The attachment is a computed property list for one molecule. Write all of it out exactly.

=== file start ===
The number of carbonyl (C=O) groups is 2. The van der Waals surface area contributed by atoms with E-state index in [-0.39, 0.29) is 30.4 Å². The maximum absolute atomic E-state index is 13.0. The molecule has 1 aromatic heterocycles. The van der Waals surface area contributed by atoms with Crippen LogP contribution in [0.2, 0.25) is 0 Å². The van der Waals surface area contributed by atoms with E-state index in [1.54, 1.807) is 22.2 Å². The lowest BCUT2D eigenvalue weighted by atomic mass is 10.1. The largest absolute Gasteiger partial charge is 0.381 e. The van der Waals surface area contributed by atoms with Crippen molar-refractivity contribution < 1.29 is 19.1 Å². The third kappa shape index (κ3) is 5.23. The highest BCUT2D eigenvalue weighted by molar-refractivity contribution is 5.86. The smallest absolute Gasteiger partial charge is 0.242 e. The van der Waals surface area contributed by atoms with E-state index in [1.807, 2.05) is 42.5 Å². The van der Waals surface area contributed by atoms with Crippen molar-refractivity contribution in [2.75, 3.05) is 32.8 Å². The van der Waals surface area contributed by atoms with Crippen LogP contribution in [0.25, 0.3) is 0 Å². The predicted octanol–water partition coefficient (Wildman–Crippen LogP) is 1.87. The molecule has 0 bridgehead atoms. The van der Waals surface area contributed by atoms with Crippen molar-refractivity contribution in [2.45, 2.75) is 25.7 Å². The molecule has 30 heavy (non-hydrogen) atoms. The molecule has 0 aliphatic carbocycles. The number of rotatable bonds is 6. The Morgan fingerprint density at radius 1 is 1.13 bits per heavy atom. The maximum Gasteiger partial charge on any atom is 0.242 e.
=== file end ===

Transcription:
The number of carbonyl (C=O) groups is 2. The van der Waals surface area contributed by atoms with E-state index in [-0.39, 0.29) is 30.4 Å². The maximum absolute atomic E-state index is 13.0. The molecule has 1 aromatic heterocycles. The van der Waals surface area contributed by atoms with Crippen LogP contribution in [0.2, 0.25) is 0 Å². The van der Waals surface area contributed by atoms with E-state index in [1.54, 1.807) is 22.2 Å². The lowest BCUT2D eigenvalue weighted by atomic mass is 10.1. The largest absolute Gasteiger partial charge is 0.381 e. The van der Waals surface area contributed by atoms with Crippen molar-refractivity contribution < 1.29 is 19.1 Å². The third kappa shape index (κ3) is 5.23. The highest BCUT2D eigenvalue weighted by molar-refractivity contribution is 5.86. The smallest absolute Gasteiger partial charge is 0.242 e. The van der Waals surface area contributed by atoms with E-state index in [1.807, 2.05) is 42.5 Å². The van der Waals surface area contributed by atoms with Crippen molar-refractivity contribution in [2.75, 3.05) is 32.8 Å². The van der Waals surface area contributed by atoms with Crippen LogP contribution in [0.25, 0.3) is 0 Å². The predicted octanol–water partition coefficient (Wildman–Crippen LogP) is 1.87. The molecule has 0 bridgehead atoms. The van der Waals surface area contributed by atoms with Crippen molar-refractivity contribution in [2.45, 2.75) is 25.7 Å². The molecule has 30 heavy (non-hydrogen) atoms. The molecule has 0 aliphatic carbocycles. The number of rotatable bonds is 6. The Morgan fingerprint density at radius 1 is 1.13 bits per heavy atom. The maximum Gasteiger partial charge on any atom is 0.242 e.